ECBA filed a class action lawsuit today, representing a student-led organization Integrate NYC and four Black and Latino students denied access to New York City public high school sports, as co-counsel with civil rights advocacy group New York Lawyers for the Public Interest and Patterson, Belknap, Webb & Tyler LLP.
The suit charges that the Department of Education (DOE) and Public Schools Athletic League (PSAL) have engaged in racial discrimination by denying Black and Latino students equal opportunity to play high school sports.
On average, Black and Latino students have access to far fewer teams and sports, and the city spends much less per student than for students of other races. Thousands of Black and Latino New York City public high school students attend schools that offer no team sports whatsoever, and Black and Latino students are twice as likely as students of other races to attend schools without sports teams.
The lawsuit, filed pursuant to the New York City Human Rights Law, seeks to level the playing field and create equal access to high school sports for all students, regardless of race.
Read coverage from the New York times here.
Read New York Daily News’ coverage and the NYLPI’s press release for further information. You can also read additional reporting here and here.
On April 25, 2018, ECBA filed a lawsuit on behalf of the Committee for Environmentally Sound Development and the Municipal Art Society of New York seeking to halt the unlawful construction of a 668-foot residential mega-tower at 200 Amsterdam Avenue which, if completed, would be grossly out-of-character with the neighborhood and cast long shadows. The lawsuit alleges that the zoning lot upon which the mega-tower would sit—the only justification for the tower’s height—was cobbled together using partial tax lots, in violation of the New York City Zoning Resolution.
On May 14, 2018, plaintiffs secured their first legal victory in the case, obtaining a Stipulation and Order from the Court preventing the developer from using its continued construction efforts to argue that its rights have “vested” – that is, that construction has progressed to the point that the project can no longer be halted. The developer continues work now at its own peril while the New York City Board of Standards and Appeals decides the pending administrative appeal.
The plaintiffs are represented by ECBA attorneys Richard D. Emery, Katherine Rosenfeld, and Ashok Chandran. A copy of the complaint is available here, and Politico’s coverage of the dispute can be found here.
On March 27, 2018, the law firm of Emery Celli Brinckerhoff & Abady (“ECBA”) filed suit in federal district court against Facebook, Inc. on behalf of the National Fair Housing Alliance (NFHA) and three of its member organizations alleging that Facebook’s advertising platform enables landlords and real estate brokers to exclude families with children, women, and other protected classes of people from receiving housing ads. The lawsuit alleges that Facebook has created pre-populated lists that make it possible for its housing advertisers to “exclude” (in Facebook terminology) home seekers from viewing or receiving rental or sales ads because of protected characteristics, including family status and sex.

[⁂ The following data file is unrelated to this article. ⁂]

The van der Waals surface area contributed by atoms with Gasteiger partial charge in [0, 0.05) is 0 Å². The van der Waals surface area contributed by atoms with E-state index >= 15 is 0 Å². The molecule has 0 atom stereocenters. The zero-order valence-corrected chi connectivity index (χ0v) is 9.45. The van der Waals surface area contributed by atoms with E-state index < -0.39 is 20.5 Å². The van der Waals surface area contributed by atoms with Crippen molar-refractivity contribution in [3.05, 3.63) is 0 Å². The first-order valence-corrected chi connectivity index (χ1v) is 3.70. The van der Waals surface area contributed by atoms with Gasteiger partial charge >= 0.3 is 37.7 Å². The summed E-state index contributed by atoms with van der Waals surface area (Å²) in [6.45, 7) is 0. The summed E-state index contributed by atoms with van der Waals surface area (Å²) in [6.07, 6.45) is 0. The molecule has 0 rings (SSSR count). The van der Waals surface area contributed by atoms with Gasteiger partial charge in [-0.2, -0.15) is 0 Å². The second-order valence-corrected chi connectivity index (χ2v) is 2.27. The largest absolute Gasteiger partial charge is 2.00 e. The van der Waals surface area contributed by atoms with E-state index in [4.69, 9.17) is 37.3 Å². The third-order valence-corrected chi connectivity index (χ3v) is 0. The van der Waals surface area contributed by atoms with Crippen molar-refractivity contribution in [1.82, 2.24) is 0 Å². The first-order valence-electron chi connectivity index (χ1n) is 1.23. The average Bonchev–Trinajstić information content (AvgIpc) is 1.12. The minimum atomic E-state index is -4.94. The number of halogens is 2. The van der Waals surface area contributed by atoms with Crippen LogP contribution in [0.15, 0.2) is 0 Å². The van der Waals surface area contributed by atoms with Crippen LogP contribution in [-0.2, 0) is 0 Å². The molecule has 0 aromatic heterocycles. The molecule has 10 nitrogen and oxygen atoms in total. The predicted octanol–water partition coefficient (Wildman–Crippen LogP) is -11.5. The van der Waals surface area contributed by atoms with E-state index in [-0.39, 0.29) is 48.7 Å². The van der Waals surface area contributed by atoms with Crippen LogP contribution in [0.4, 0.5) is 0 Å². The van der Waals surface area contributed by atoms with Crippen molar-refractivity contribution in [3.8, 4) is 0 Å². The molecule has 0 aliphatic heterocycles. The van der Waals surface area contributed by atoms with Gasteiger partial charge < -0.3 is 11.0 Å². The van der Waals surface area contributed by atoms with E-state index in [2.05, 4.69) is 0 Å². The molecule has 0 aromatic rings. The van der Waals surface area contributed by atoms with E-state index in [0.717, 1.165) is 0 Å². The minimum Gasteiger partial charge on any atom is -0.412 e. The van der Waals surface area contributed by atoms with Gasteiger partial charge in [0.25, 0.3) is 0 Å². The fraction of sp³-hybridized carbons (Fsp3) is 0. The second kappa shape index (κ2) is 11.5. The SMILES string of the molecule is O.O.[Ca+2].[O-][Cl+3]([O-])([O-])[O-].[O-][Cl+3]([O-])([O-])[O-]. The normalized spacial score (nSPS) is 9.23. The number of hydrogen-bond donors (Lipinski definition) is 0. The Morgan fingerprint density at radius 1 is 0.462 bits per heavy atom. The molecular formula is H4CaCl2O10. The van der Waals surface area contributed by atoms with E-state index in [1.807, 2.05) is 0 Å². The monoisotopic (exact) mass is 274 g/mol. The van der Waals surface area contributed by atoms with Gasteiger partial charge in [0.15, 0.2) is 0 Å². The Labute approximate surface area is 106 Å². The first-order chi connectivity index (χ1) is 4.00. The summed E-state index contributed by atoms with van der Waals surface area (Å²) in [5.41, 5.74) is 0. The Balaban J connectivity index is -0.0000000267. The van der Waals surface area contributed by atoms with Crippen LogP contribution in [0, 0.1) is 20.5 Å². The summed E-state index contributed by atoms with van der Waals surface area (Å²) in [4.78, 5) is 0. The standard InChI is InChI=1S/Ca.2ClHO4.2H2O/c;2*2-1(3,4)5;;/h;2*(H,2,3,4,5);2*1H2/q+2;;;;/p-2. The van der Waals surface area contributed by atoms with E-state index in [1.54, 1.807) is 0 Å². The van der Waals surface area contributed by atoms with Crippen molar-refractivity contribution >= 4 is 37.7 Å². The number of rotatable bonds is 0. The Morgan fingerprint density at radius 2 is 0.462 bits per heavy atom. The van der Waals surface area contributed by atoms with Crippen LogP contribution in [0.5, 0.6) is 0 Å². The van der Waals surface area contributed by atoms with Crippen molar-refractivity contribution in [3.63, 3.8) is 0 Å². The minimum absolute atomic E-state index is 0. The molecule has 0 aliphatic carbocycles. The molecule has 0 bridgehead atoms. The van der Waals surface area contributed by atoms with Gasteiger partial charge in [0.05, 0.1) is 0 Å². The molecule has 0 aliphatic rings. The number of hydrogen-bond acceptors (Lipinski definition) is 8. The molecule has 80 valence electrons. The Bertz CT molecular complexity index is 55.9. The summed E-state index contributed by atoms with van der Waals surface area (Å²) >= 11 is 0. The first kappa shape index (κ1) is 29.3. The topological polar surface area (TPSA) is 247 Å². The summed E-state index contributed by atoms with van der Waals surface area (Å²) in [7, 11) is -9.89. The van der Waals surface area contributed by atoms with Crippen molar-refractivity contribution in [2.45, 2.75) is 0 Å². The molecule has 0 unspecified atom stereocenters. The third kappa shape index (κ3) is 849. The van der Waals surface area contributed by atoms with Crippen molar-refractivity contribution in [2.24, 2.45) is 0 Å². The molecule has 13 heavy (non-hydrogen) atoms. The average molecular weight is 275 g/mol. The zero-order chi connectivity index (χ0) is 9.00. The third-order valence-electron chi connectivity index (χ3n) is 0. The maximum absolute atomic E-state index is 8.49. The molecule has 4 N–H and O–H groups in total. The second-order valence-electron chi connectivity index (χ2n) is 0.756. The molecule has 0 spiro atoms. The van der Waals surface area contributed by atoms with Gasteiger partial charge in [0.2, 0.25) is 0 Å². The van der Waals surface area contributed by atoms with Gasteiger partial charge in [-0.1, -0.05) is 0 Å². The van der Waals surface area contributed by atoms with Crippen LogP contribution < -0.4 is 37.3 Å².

Plaintiffs—NFHA, New York City-based Fair Housing Justice Center (“FHJC”), Miami-based Housing Opportunities Project for Excellence, Inc. (“HOPE”), and the Fair Housing Council of Greater San Antonio (“FHCGSA”)—created a non-existent realty firm and then prepared dozens of housing advertisements that they submitted to Facebook for review. Facebook provided Plaintiffs with specific lists of groups they could exclude from receiving the ads, including families with children, moms with children of certain ages, women or men, and other categories based on sex or family status. The investigations also revealed that Facebook provides housing advertisers with the ability to exclude certain “interest” categories from receiving ads that are disability-based (e.g., people who are interested in disabled veterans or disabled parking permits) or national origin-based (e.g., people who are interested in English as a second language).
The Complaint alleges that these practices violate the Fair Housing Act and New York City Human Rights Law and seeks declaratory and injunctive relief declaring Facebook’s conduct illegal and requiring Facebook to change its advertising platform and practices to comply with fair housing laws. The plaintiffs are represented by ECBA attorneys Diane L. Houk, Katherine Rosenfeld, and David Berman.
Read the full complaint here.
For more information, read coverage from the New York Times, New York Daily News, Curbed, and New York Law Journal.
Sixteen years after ECBA filed its first class action alleging a pattern and practice of brutality and poor training, discipline, and investigations of corrections officers at Rikers Island, Mayor De Blasio and the City Council have agreed to shut down Rikers Island once and for all. In 2001, ECBA filed the original lawsuit, Ingles v. Toro, with co-counsel Legal Aid Society and Sullivan & Cromwell. The case settled in 2003, but the settlement failed to reduce use of force by corrections officers on Rikers Island. As a result, in 2011, ECBA filed a new class action, Nunez v. City of New York, with co-counsel Legal Aid Society and Ropes & Gray, again alleging a pattern and practice of brutality and cover-ups by corrections officers at Rikers Island. Nunez, and a parallel Department of Justice lawsuit, settled in 2015, resulting in thousands of new cameras, a federal monitor, and other sweeping reforms at Rikers. The case also brought to light the fundamental inhumanity and unfairness of the entire institution.
ECBA lawyers involved in the Rikers cases include Jonathan Abady, Ilann M. Maazel, Katherine Rosenfeld, Debra Greenberger, Zoe Salzman, and Vasudha Talla.